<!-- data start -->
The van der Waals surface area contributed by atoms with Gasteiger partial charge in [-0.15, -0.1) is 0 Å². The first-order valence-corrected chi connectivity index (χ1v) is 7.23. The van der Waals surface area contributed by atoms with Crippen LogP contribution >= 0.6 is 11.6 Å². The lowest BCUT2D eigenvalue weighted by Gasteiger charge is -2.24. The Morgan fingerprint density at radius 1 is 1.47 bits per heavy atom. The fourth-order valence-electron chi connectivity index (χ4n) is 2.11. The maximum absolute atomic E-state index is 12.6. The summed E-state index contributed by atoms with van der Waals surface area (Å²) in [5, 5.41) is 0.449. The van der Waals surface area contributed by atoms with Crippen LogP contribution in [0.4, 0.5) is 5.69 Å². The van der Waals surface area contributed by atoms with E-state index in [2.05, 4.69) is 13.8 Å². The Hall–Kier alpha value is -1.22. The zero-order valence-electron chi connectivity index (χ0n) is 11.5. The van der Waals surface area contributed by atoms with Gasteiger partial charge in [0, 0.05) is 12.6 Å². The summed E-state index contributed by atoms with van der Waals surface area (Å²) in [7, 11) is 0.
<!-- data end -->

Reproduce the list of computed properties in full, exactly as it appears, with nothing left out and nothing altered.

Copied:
The van der Waals surface area contributed by atoms with Gasteiger partial charge in [-0.15, -0.1) is 0 Å². The first-order valence-corrected chi connectivity index (χ1v) is 7.23. The van der Waals surface area contributed by atoms with Crippen LogP contribution >= 0.6 is 11.6 Å². The lowest BCUT2D eigenvalue weighted by Gasteiger charge is -2.24. The Morgan fingerprint density at radius 1 is 1.47 bits per heavy atom. The fourth-order valence-electron chi connectivity index (χ4n) is 2.11. The maximum absolute atomic E-state index is 12.6. The summed E-state index contributed by atoms with van der Waals surface area (Å²) in [5, 5.41) is 0.449. The van der Waals surface area contributed by atoms with Crippen LogP contribution in [0.4, 0.5) is 5.69 Å². The van der Waals surface area contributed by atoms with E-state index in [2.05, 4.69) is 13.8 Å². The Hall–Kier alpha value is -1.22. The zero-order valence-electron chi connectivity index (χ0n) is 11.5. The van der Waals surface area contributed by atoms with Gasteiger partial charge in [0, 0.05) is 12.6 Å². The summed E-state index contributed by atoms with van der Waals surface area (Å²) in [7, 11) is 0.